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Brown, Cameron or Clegg Vs The Family

View profile for Mike Devlin
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The General Election is looming and where does the family stand?
 
The Labour Party and the Liberal Democrats do not differentiate between married or unmarried couples whereas the Conservatives offer financial incentives for the married couple and promote marriage and civil partnerships.
 
The Conservatives also seem to support the ideal of prenuptial agreements, after the shadow secretary Dominic Grieve promised to consider proposals for reform if they win the election.
 
While the Commission of European Law held its fourth conference recently, and in March the European Commission launched a directive with ten like minded states to try and provide some harmony to family law across the states, it is bitterly opposed by the UKIP who have a number of seats in the European parliament.
 
Baroness Deech has previously called for European-style contracts to be instituted rather than leaving it to the discretion of Judges as to how the matrimonial assets are divided up. More recently she called for an end to the ‘gold digger’ divorces where the settlement bears no resemblance to proportionality.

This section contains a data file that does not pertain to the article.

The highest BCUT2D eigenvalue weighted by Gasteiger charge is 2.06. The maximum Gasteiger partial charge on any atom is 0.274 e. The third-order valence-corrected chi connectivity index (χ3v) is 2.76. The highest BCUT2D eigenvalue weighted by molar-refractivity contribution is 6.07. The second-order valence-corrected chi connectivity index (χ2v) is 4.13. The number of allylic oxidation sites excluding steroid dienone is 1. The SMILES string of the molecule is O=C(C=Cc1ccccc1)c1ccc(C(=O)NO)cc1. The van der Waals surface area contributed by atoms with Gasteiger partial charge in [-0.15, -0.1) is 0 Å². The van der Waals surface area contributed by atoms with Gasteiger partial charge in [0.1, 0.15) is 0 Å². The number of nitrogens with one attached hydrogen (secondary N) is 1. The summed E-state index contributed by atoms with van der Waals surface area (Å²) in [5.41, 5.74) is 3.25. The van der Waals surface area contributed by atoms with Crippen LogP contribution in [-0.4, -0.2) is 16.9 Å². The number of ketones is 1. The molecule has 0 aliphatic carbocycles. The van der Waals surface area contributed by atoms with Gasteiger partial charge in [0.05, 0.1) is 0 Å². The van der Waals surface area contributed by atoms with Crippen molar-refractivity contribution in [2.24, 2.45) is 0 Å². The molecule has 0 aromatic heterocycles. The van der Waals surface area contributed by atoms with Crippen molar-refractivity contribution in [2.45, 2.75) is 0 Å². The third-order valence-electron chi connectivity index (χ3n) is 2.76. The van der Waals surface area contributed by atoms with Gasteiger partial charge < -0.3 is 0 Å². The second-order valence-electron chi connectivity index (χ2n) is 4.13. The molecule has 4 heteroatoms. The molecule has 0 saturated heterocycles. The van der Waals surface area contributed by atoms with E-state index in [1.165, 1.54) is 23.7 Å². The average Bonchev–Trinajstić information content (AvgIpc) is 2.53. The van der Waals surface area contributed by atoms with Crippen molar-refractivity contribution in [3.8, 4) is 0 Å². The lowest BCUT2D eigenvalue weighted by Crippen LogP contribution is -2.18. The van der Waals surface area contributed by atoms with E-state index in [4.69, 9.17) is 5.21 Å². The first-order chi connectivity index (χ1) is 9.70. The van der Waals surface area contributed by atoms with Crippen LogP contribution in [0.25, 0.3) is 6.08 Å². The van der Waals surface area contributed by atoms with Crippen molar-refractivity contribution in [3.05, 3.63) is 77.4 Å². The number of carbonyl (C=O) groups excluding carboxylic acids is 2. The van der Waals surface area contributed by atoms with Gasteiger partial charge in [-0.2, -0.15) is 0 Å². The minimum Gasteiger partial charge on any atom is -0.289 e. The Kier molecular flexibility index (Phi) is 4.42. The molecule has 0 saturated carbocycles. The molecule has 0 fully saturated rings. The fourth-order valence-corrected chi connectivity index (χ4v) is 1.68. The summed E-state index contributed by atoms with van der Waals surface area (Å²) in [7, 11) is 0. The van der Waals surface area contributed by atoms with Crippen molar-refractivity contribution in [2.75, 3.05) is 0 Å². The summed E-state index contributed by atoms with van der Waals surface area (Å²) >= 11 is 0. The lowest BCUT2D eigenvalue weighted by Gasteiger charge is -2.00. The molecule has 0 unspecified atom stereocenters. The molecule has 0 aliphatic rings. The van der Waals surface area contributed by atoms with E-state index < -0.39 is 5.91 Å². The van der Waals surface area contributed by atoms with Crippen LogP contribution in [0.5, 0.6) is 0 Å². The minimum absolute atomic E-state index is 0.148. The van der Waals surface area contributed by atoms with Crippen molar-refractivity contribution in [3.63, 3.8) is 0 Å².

In some countries the idea of planning for failure is abhorrent, but in many countries the wider family are concerned to retain family money for the grandchildren rather than to waste vast amounts of money on legal costs in wrangles with in laws. The skills of collaborative lawyers could therefore prove invaluable to take the thorn out of pre-marital negotiations.
 
So what will the election bring? Will the new Government take all this on board and back new legislation to provide more certainty for couples or will we still be having this dialogue in five years time?
 
By family solicitor, Gillian Davies
 

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